Monthly Archives: June 2012

My Brewing Library

I find that to really know a subject, you have to absorb many viewpoints on it.  With something as personal as homebrewing, that is certainly true.  I have many more on my wish list, but here is my collection so far.  If you have something to recommend, let me know (comment below) so I can add it to my wish list.

  • The Complete Joy of Home Brewing, by Charlie Papazian.  Start here.  This is probably the best getting started guide I have seen.  It starts assuming you know nothing of yeast and continues into advanced topics.
  • Brewing Better Beer, by Gordon Strong. This one took me to the next level of understanding what I was doing and really gave me the edge to think for myself.
  • Designing Great Beers, the Ultimate Guide to Brewing Classic Beer Styles, by Ray Daniels.  This is a must for anyone that wants to craft their own recipes.  It really gave me a good understanding of how to set and hit my target beers.
  • Dave Miller’s Homebrewing Guide, by Dave Miller.  This was recommended to me as a great book to help me diagnose and discern specific flavors in the beer.
  • A History of Beer and Brewing, by Ian S. Hornsey.  I got this to take a more serious look at history.
  • Wassail! In Masers of Mead, by Robert Gayre.  This one has a great historical approach and some awesome recipes.
  • Strong Waters, by Scott Mansfield.  I bought this specifically to help a friend make an alcoholic ginger beer.  It has some wine recipes I still want to try.
  • A Sip Through Time, by Cindy Renfrow.  This is a well-respected and just plain awesome guide to historical beverages and how to make them.
  • Sacred Herbal and Healing Beers, by Stephen Harrod Buhner.  Medicinal herbs go way back and everyone knows that beer is good for you, right?
  • German Wheat Beer, by Eric Warner. I got this for some further research on brewing with wheat.
  • Brewing with Wheat, by Stan Hieronymus.
  • The Joy of Home Winemaking, by Terry Garey.  I got this to learn more about the differences between making beer and wine.  It was helpful.
  • The Complete Meadmaker, by Ken Schramm.  This is a good guide if you really just want to focus on the making of mead, which I did for quite some time.
  • Cider, Using & Enjoying Sweet & Hard Cider, by Annie Proulx & Lew Nichols.   There is certainly a lot to learn about apples.  I’ll consult this book again when I start pressing my own.
  • Craft Cider Making, by Andrew Lea. This inexpensive guide to cider has some additional insights.
  • Cooking and Dining in Medieval England, by Peter Brears.  This had some great insight as to how brewing fit into the medieval life.
  • Homemade Root Beer Soda & Pop, by Stephen Cresswell.  I used this to experiment with some Ginger Ale and Root Beers.
  • Beer in the Middle Ages and the Renaissance, by Richard W. Unger.  I purchased this one to look for more clues in the designing of recipes that give historical nods.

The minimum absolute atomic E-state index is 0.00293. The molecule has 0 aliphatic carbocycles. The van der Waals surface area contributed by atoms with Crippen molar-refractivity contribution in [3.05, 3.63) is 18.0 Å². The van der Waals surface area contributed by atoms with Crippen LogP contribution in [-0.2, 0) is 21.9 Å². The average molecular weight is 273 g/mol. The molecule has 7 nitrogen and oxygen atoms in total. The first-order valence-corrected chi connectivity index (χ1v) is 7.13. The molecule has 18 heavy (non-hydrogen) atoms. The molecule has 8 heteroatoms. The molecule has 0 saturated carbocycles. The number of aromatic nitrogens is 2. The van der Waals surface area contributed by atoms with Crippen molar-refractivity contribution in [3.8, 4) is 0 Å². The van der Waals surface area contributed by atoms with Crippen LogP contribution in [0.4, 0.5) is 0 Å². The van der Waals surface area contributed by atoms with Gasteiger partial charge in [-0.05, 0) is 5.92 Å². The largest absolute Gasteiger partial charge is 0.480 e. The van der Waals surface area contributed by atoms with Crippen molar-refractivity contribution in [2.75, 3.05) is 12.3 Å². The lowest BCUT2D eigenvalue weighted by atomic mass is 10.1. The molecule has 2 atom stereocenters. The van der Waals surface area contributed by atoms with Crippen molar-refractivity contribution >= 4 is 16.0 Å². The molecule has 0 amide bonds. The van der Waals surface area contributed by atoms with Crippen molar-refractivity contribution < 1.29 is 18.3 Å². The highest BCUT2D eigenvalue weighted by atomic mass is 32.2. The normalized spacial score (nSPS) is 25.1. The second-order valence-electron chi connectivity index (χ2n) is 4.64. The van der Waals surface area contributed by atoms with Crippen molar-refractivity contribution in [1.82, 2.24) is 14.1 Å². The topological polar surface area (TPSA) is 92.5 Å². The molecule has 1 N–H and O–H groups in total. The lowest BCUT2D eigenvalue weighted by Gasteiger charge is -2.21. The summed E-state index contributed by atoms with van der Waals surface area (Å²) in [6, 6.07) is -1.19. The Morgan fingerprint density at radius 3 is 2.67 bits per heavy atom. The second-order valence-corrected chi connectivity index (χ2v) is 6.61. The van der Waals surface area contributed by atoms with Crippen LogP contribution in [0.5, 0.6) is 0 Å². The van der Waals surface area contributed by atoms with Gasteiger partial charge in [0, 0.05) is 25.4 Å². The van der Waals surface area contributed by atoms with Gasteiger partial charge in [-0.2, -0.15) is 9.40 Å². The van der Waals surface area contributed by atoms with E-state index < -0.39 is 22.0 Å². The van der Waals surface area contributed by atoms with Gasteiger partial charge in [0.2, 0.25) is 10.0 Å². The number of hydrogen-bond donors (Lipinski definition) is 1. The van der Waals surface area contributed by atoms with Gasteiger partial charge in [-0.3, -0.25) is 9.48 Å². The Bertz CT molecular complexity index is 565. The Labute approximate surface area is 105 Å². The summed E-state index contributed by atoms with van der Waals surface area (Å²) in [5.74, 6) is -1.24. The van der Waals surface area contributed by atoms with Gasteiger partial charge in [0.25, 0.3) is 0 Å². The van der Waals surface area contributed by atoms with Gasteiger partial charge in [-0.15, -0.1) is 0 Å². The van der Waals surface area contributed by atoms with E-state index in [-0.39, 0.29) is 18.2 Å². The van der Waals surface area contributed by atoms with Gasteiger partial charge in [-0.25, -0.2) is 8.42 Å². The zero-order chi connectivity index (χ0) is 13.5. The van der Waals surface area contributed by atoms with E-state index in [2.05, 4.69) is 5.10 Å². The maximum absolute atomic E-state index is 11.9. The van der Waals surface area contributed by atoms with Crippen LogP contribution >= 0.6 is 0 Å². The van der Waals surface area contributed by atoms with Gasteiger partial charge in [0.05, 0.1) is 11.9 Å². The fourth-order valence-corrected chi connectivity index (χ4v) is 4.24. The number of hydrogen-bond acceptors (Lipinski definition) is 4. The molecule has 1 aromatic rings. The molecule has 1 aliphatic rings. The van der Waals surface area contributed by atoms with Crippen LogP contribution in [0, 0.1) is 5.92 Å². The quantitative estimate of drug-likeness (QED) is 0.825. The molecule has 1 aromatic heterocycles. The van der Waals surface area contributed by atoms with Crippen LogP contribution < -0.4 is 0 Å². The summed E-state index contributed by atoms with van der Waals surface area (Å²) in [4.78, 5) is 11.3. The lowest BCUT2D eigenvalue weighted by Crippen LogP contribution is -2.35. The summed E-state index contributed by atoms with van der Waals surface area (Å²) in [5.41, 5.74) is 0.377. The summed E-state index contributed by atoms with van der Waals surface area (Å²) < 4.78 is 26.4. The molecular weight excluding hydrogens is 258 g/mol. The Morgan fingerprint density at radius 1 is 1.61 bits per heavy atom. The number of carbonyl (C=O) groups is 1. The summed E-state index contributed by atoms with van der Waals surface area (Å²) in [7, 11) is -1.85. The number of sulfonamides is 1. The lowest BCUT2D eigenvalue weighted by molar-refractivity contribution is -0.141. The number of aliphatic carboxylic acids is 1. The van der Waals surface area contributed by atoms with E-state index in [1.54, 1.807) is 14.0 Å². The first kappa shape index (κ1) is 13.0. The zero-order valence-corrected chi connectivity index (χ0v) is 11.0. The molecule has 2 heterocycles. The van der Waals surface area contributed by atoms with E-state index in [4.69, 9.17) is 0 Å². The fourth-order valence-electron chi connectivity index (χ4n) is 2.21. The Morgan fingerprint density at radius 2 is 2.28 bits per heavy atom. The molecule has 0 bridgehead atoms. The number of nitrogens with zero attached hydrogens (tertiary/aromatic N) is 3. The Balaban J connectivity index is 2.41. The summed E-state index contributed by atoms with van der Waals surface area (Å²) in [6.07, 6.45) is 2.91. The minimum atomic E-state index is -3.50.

• Early American Beverages, by John Hull Brown.  This one was given to me by a friend and has some great recipes to try.

Posted by on June 10, 2012 in How-To Brew


Position and Purpose

I started homebrewing about a year before starting this blog and quickly became what a friend of mine calls an enthusiastic amateur.  I think it summed up my position pretty well.  For a while it seemed like I was either making or bottling beer every week and reading everything I could get my hands on – several times.  I quickly found that I really got the most out of the hobby when I crafted my own recipes.  I have now set out to build a collection of recipes inspired by geek culture.  I hope that what I mean will be apparent to you as the blog unfolds.  If I can manage to build enough value, I’ll publish in a more traditional way.

Of course, I can always build a collection of recipes in a notebook or a document on my hard drive, so that doesn’t entirely explain my reason for writing a blog.  I hope it will keep me motivated, but more importantly it seems to me like a good way to contribute to the communities I belong to.  Like anyone else, I also love to share.  My friends the in Society for Creative Anachronisms (SCA) value the craft, its historical ties, and the other geeky things.  My friends in the gaming community certainly value anything geek and many of them at least love good beer.  I hope the brewing community will find something new and inspiring from my unique take on the art.

I also hope the blog will give me more of a personal connection to those who previously have only known me through my many years of podcasting and a number of credits in various web series.  Topics were adhered to pretty tightly.  While the focus for the time being will mostly be focused around beer, I do not expect to stick strictly to the topic.  I hope to have some fun from time to time and recognize that other interests will crop up that I want to share with you.

So, bear with me as long as you can.  I hope you find it to be a good ride.


Posted by on June 10, 2012 in Random Ramblings